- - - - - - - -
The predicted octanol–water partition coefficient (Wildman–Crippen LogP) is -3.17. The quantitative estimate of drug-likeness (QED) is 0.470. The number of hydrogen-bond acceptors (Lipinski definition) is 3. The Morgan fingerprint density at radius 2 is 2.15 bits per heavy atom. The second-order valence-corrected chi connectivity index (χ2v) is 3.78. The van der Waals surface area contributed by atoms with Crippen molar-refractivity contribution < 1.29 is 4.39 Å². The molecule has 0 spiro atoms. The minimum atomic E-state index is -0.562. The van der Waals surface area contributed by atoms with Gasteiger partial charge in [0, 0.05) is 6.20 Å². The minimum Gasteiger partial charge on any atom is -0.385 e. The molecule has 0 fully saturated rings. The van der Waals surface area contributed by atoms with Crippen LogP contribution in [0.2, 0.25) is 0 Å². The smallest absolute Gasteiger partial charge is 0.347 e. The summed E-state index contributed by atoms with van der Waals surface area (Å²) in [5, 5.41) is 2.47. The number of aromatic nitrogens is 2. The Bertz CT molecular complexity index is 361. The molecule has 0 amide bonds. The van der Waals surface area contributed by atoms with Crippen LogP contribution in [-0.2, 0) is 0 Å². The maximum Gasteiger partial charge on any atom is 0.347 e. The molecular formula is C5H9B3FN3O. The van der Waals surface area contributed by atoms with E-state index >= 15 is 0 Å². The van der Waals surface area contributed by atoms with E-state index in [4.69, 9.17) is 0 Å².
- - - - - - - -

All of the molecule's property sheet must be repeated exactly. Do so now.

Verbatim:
The predicted octanol–water partition coefficient (Wildman–Crippen LogP) is -3.17. The quantitative estimate of drug-likeness (QED) is 0.470. The number of hydrogen-bond acceptors (Lipinski definition) is 3. The Morgan fingerprint density at radius 2 is 2.15 bits per heavy atom. The second-order valence-corrected chi connectivity index (χ2v) is 3.78. The van der Waals surface area contributed by atoms with Crippen molar-refractivity contribution < 1.29 is 4.39 Å². The molecule has 0 spiro atoms. The minimum atomic E-state index is -0.562. The van der Waals surface area contributed by atoms with Gasteiger partial charge in [0, 0.05) is 6.20 Å². The minimum Gasteiger partial charge on any atom is -0.385 e. The molecule has 0 fully saturated rings. The van der Waals surface area contributed by atoms with Crippen LogP contribution in [0.2, 0.25) is 0 Å². The smallest absolute Gasteiger partial charge is 0.347 e. The summed E-state index contributed by atoms with van der Waals surface area (Å²) in [5, 5.41) is 2.47. The number of aromatic nitrogens is 2. The Bertz CT molecular complexity index is 361. The molecule has 0 amide bonds. The van der Waals surface area contributed by atoms with Crippen LogP contribution in [-0.2, 0) is 0 Å². The maximum Gasteiger partial charge on any atom is 0.347 e. The molecular formula is C5H9B3FN3O. The van der Waals surface area contributed by atoms with E-state index >= 15 is 0 Å². The van der Waals surface area contributed by atoms with E-state index in [4.69, 9.17) is 0 Å².